Initially you may be surprised that on keto diets you eat less frequently. That’s because the fats are pretty satisfying. But as you normalize and adjust into a ketogenic state, that may change and your appetite may increase. That’s fine and completely normal. Use whatever diet you decide to follow as a starting point – it should be “written in pencil” so that you can make changes along the way. Consider adding an extra meal, marginally increasing the size of the meals or just adding a shake between meals. It’s up to you – just listen to your body. For example for me, I added a low-carb “green powder” shake supplement to my regimen along with either flax seed oil or some nuts in order to satisfy my hunger.
Avocados are excellent sources of monounsaturated fats, which can lower your risk of heart disease and stroke by reducing your bad cholesterol levels, according to the American Heart Association. You probably already add slices of avocado to your salads and omelets, but have you tried ‘em solo? Langer suggests taking half of an avocado, drizzling it with olive oil and a bit of lemon juice, and sprinkling sea salt on top. Then dig right in.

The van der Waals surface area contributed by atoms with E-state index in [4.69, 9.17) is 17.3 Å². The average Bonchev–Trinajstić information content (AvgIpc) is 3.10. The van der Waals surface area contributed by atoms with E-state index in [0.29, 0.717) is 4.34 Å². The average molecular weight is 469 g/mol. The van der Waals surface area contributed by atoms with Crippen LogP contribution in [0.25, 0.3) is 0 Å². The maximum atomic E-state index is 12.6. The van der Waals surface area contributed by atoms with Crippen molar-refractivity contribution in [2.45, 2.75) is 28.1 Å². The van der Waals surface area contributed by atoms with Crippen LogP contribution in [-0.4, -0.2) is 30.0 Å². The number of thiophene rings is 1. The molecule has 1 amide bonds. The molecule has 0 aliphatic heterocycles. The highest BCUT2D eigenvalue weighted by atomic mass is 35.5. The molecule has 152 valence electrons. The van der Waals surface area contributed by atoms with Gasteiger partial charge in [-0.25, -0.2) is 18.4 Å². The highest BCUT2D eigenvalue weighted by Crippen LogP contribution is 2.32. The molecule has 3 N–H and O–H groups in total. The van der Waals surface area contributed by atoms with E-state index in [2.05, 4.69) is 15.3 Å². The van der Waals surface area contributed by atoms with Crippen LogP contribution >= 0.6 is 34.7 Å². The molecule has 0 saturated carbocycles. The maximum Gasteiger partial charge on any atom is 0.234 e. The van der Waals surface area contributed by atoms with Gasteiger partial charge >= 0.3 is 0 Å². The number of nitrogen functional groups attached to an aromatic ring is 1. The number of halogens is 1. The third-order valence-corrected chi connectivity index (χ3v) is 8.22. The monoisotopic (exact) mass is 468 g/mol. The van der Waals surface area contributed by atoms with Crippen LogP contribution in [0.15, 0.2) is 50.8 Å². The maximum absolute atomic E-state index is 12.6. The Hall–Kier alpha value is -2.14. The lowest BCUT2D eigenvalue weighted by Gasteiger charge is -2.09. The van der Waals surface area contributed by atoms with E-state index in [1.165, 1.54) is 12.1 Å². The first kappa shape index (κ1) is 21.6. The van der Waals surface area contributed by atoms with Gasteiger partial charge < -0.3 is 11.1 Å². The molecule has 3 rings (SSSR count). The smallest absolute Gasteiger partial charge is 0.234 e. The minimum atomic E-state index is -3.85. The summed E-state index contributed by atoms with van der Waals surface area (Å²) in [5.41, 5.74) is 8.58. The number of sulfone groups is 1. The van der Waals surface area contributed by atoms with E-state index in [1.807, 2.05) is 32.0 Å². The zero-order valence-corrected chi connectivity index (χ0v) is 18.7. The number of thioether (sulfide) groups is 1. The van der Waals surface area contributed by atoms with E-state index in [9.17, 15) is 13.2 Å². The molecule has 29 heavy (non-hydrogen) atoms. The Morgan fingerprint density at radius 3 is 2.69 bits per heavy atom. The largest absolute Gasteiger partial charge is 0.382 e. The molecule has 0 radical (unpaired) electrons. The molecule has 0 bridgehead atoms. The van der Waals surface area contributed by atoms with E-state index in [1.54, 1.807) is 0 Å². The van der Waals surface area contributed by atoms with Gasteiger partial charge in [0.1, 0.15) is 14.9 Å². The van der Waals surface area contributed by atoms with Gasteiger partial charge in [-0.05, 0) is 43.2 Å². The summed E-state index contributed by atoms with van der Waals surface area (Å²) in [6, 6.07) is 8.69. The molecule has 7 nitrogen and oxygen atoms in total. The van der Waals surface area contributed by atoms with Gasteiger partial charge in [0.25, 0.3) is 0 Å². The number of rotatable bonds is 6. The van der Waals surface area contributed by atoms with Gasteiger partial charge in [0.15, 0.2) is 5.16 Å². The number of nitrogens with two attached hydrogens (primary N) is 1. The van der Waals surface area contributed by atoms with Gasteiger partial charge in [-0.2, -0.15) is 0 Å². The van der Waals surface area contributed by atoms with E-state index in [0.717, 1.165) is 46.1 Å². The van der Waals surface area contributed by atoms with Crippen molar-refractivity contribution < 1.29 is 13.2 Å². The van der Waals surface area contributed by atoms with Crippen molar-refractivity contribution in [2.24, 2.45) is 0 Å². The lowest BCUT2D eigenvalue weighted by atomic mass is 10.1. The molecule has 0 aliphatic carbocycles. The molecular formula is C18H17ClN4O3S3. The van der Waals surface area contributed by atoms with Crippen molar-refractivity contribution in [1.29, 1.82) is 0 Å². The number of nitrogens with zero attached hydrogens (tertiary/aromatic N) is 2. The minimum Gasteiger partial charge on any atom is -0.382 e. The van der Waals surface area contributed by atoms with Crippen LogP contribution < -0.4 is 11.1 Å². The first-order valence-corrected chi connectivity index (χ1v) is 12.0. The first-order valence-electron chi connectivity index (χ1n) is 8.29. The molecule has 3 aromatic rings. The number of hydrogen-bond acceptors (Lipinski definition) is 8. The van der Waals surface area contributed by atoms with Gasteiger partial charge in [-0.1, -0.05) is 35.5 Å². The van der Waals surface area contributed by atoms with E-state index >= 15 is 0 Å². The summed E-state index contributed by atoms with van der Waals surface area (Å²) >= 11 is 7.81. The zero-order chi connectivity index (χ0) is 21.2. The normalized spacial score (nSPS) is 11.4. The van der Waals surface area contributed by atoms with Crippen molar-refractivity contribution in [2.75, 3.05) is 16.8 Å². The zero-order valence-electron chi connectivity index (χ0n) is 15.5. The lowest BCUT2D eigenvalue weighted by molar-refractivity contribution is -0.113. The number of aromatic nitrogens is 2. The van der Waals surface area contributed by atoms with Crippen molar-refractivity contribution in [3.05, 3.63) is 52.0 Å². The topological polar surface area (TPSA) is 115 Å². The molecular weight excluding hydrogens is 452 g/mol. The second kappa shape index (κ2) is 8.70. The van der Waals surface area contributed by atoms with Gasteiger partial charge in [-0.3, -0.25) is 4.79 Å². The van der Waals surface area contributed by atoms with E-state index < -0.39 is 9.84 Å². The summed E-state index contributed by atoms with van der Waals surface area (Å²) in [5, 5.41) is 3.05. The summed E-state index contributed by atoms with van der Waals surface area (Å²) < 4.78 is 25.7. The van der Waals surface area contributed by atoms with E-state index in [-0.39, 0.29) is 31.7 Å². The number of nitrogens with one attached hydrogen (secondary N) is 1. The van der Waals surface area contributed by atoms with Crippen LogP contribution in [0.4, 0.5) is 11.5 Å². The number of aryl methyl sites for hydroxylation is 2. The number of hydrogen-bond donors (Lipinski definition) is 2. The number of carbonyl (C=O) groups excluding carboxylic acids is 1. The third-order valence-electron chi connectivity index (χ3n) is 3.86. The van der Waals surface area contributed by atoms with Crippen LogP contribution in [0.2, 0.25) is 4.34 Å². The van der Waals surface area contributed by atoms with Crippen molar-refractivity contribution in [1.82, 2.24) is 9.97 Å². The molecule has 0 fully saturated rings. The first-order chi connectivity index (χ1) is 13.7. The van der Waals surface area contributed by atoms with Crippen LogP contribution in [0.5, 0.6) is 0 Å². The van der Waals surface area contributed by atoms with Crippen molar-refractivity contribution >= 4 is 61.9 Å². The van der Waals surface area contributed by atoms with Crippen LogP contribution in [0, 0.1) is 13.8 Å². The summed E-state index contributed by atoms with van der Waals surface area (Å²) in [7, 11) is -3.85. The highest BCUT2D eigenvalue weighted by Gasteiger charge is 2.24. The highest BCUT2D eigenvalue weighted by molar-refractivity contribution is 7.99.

There are numerous benefits that come with being on keto: from weight loss and increased energy levels to therapeutic medical applications. Most anyone can safely benefit from eating a low-carb, high-fat diet. Below, you’ll find a short list of the benefits you can receive from a ketogenic diet. For a more comprehensive list, you can also read our in-depth article here >